Monday, 18 May 2015


Sony Pictures

In the opening credits of this Argentinian film, cast and crew are represented by an image of an animal: lion, fox, crocodile etcetera. Yes, people are animals. And while that metaphor may not be subtle (though a whole lot more subtle than it was delivered in Luc Besson's Lucy), the rest of Damian Szifron's third feature is a punchy, bloody and at time raucous evocation of said metaphor.

Across six vignettes (including the pre-credits tale set aboard a plane), Szifron explores with humour and violence, through the absurd and the bloody, our violent and vindictive nature; how quick we are to anger and to embrace our basest impulses.

Along with those passengers all booked aboard a doomed flight, there is the waitress at the roadside diner who is confronted with the man who ruined her family: will she poison his dinner like the cook suggests she should? Meanwhile, on a stretch of quiet road outside of the city, a well-heeled man insults a 'redneck' only to wish he hadn't when car trouble strikes and the offended driver catches up with him.

This vignette, arguably the best of the six, plays out almost like a horror film before machismo and city-v-country rivalry are reduced to little boy fisticuffs and a fiery denouement.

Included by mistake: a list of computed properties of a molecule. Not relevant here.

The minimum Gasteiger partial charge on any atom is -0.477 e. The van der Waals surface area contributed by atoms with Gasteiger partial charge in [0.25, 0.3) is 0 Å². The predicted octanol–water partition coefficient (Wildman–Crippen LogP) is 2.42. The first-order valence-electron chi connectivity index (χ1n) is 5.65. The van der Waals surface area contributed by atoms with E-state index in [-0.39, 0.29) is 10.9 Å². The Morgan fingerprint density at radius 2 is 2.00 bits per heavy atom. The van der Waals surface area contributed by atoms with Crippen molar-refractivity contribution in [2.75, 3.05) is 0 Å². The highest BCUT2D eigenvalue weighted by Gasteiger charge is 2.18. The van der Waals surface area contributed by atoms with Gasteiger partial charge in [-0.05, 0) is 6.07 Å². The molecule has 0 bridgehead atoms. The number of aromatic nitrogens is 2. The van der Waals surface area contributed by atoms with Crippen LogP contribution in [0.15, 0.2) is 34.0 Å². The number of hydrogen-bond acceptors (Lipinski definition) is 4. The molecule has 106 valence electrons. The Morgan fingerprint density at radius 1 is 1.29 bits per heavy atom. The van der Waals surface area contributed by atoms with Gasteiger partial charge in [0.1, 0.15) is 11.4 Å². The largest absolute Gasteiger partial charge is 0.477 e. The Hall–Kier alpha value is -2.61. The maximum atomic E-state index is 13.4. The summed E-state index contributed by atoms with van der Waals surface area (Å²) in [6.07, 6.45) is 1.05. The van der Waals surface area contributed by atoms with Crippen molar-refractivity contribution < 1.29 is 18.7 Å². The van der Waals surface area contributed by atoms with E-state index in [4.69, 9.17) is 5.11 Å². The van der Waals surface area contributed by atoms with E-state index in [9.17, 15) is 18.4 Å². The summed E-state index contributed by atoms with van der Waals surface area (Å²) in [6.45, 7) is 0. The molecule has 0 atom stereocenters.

The fourth and fifth vignette's in Szifron's film are perhaps more specific to Argentina: a city engineer becomes increasingly exasperated and infuriated by the corrupt bureaucracy. He's as mas as hell and he's not going to take it any more; meanwhile a hit and run by a rich kid sees his parents, the family lawyer and even the humble gardener too easily prepared to take advantage of the country's corroded legal system.

These two segments, more politically and socially pointed, halt the film's earlier, punchier style but Szifron ends his anthology on a high: a wedding which sees a post-nuptial bride go berserk when she discovers, mid-celebrations, her new husband's infidelity. Hell hath no fury like a bride betrayed. (This reviewer has already cast Gaby Hoffman and Bradley Cooper in a feature-length remake.)

Like any anthology, not every story is as effective as the one before but overall Wild Tales is a satisfying whole. And while those expecting a project produced by Pedro Almodovar to contain some kink, camp or even just a tad more sex may feel a little cheated by proceedings, Szifran deftly handles the shifting tones and styles of each tale.

With an Oscar nomination (for Best Foreign Language Film) now under his belt, Damian Szifron is another name to watch in the ever-growing list of impressive South American filmmakers.

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